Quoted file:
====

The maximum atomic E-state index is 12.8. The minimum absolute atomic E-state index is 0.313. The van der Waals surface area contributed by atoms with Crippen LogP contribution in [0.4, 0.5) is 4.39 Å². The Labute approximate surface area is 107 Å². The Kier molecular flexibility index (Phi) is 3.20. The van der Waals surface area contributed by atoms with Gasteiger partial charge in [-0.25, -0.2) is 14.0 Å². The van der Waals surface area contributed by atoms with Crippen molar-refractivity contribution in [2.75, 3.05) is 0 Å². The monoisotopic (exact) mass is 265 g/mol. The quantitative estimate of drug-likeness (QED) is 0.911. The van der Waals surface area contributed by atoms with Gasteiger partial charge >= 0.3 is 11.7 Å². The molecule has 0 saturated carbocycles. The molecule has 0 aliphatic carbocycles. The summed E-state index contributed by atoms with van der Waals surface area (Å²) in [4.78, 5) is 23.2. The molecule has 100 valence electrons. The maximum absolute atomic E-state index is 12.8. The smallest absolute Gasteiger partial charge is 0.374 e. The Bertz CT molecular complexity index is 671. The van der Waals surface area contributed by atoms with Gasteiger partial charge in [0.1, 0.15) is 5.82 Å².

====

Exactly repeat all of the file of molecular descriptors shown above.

The maximum atomic E-state index is 12.8. The minimum absolute atomic E-state index is 0.313. The van der Waals surface area contributed by atoms with Crippen LogP contribution in [0.4, 0.5) is 4.39 Å². The Labute approximate surface area is 107 Å². The Kier molecular flexibility index (Phi) is 3.20. The van der Waals surface area contributed by atoms with Gasteiger partial charge in [-0.25, -0.2) is 14.0 Å². The van der Waals surface area contributed by atoms with Crippen molar-refractivity contribution in [2.75, 3.05) is 0 Å². The monoisotopic (exact) mass is 265 g/mol. The quantitative estimate of drug-likeness (QED) is 0.911. The van der Waals surface area contributed by atoms with Gasteiger partial charge >= 0.3 is 11.7 Å². The molecule has 0 saturated carbocycles. The molecule has 0 aliphatic carbocycles. The summed E-state index contributed by atoms with van der Waals surface area (Å²) in [4.78, 5) is 23.2. The molecule has 100 valence electrons. The maximum absolute atomic E-state index is 12.8. The smallest absolute Gasteiger partial charge is 0.374 e. The Bertz CT molecular complexity index is 671. The van der Waals surface area contributed by atoms with Gasteiger partial charge in [0.1, 0.15) is 5.82 Å².